“Enter the goddesses fresh from their long sleep. We get so off track sometimes. We get so off track sometimes.” Ani DiFranco, Woe Be Gone
Last winter, I stopped myself before buying a lip balm. I put a container on my kitchen counter to capture all the balms and glosses I found in my purses, knapsacks, and pockets. The count was around 20. Each one might not cost much, but it all adds up in the list of underappreciated and unused STUFF.
Four years ago, I started getting advice from an aesthetician and using products that greatly improved the appearance of my skin. Then last spring, I had an allergic reaction to a sample – giving me a rash of red, burning bumps over my entire face and neck.
After first going to a GP and five days with no improvement, I scuffled to the spa doctor (in my mind, my nemesis*) and was grateful for the prescription for a gooey ointment that finally made the rash go away. While physically a reaction to a perfume, coloUr, or preservative in the sample, it provided an opportunity to wake up.
It made me look at what I was putting on my face (and why) and at the companies I was supporting. Generally, I had been mindful of the products I bought since the 1980’s when I first learned about animal testing. But in this case, because I was so pleased with the results, I selfishly chose to assume those high-end products would be cruelty-free. Through online research and email inquiries, I learned that none of those companies do animal testing now. But I also learned:
- The largest cosmetic company in the world only stopped all animal testing in March 2013. This is about mascara and hand cream, people! I can’t believe this wasn’t eliminated 30 years ago!
- Some companies may say they don’t directly test on animals, but buy ingredients from companies that do.
- Companies wanting to sell in China (that big new market) may be required by Chinese regulations to have their products tested on animals. There are companies refusing to sell in China for that reason.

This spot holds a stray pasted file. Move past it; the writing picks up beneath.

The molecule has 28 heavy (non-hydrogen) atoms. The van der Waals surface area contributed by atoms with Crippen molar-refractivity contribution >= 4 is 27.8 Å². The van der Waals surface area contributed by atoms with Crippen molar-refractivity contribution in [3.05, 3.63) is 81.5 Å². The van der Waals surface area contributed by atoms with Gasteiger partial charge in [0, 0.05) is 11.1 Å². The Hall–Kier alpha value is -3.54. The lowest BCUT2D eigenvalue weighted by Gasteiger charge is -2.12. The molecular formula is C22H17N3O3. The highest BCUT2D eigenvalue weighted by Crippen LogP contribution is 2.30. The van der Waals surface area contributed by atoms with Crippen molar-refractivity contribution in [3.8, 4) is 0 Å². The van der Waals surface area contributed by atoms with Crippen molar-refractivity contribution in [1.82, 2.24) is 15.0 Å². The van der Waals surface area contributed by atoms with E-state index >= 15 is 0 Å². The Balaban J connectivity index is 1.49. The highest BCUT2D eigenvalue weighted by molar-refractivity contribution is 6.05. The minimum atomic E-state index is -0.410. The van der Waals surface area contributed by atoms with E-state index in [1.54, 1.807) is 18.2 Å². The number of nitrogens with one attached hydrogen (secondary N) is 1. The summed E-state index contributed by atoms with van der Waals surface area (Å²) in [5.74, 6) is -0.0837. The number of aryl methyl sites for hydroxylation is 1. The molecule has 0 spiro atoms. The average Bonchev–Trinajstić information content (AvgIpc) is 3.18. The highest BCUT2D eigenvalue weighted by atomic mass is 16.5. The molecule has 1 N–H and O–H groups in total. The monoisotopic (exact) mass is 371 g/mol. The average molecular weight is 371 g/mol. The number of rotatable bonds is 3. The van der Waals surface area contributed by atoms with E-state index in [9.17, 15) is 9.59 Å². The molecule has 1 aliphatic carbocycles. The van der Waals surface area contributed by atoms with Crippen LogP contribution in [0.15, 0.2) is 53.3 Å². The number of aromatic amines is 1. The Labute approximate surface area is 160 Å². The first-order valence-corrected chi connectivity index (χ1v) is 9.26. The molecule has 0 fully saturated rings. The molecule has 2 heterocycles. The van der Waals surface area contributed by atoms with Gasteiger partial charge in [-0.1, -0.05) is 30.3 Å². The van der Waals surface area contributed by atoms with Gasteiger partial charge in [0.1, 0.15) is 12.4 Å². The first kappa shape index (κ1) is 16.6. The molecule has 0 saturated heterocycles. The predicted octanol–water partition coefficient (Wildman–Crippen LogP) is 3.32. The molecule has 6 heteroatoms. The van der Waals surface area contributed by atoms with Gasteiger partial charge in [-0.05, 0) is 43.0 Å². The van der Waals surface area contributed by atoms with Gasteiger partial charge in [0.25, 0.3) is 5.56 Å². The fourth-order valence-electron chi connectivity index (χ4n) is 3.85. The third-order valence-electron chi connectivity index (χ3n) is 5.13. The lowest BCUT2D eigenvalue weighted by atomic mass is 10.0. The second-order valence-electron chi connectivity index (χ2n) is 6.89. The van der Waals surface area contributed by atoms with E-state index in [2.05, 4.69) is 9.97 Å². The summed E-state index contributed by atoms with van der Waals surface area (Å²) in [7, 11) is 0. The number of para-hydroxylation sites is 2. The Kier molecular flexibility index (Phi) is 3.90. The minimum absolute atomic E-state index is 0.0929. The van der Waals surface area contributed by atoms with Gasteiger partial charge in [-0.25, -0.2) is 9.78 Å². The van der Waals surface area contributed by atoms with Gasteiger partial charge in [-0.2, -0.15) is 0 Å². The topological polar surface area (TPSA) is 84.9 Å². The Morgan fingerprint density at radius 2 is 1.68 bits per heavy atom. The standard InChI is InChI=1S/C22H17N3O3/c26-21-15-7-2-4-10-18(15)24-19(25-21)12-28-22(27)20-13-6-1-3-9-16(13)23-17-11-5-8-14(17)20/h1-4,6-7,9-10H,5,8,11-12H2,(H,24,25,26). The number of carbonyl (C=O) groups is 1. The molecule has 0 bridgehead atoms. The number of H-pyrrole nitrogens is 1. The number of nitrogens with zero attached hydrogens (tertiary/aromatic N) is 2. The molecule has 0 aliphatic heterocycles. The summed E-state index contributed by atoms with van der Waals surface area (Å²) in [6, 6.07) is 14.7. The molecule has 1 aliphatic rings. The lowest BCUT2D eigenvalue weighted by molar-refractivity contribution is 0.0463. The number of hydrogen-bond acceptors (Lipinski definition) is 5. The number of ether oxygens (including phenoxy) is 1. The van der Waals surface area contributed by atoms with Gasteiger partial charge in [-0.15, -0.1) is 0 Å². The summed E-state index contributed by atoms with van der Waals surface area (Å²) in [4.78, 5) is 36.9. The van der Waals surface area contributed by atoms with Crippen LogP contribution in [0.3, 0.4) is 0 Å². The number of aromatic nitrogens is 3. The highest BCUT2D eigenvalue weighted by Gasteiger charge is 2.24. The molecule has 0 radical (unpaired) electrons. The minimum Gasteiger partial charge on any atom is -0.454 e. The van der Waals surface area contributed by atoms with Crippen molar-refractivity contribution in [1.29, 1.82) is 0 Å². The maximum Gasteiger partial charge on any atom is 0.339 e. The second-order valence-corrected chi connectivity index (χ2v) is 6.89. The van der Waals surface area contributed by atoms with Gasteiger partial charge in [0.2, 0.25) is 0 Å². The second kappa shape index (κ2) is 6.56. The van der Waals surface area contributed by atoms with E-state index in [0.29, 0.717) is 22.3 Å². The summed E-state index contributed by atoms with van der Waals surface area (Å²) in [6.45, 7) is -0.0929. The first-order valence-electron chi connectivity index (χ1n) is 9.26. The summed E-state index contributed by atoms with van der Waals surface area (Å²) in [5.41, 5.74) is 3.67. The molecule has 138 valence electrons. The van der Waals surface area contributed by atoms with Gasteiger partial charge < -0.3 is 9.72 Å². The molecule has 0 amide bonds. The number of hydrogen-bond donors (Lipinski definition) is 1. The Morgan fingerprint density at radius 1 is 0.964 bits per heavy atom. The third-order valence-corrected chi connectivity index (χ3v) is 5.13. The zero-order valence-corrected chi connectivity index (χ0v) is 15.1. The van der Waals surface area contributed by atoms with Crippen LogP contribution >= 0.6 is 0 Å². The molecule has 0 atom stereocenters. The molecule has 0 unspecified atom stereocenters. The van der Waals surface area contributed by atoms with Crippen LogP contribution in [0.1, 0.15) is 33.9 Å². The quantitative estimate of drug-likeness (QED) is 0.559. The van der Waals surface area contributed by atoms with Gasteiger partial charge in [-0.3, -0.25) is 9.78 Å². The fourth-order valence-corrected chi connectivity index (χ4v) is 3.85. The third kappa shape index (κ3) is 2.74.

- There are lots of online sites that provide details on which companies are truly cruelty-free.
- These products as well as some cruelty-free products labelled “natural” may still contain a lot of shit for ingredients that is not healthy for us or the environment.
- One of the companies I was buying products from also produces injectables – and I don’t want to support that.
I stopped using the products and started buying from a company that focuses on organic, naturopathic formulas even if the outward results may not be as good (TBD). As part of this switch and the great uncluttering towards a simpler life, I cleaned out all the drawers, shelves, and cabinets in my bathrooms.
Like with the lip balm, I was blown away by how many partially-used products, samples and other STUFF had accumulated! While the rash was inconvenient, it served as a reminder to bring mindfulness to every body care purchase – and to buy fewer and better quality items to help ensure they are all appreciated and all used up. I know I can make even better choices to reduce my impact on the environment, improve my health, and ensure my attachment to physical appearance doesn’t contribute to the suffering of bunnies and other precious beings.
- GP = General Practitioner, a family doctor
- TBD = To Be Determined
- Injectables: toxins injected in the face that reduce mobility in order to lessen the appearance of wrinkles
- *More on this in a future post on our society’s pervasive anti-aging mentality
- Woe Be Gone by Ani DiFranco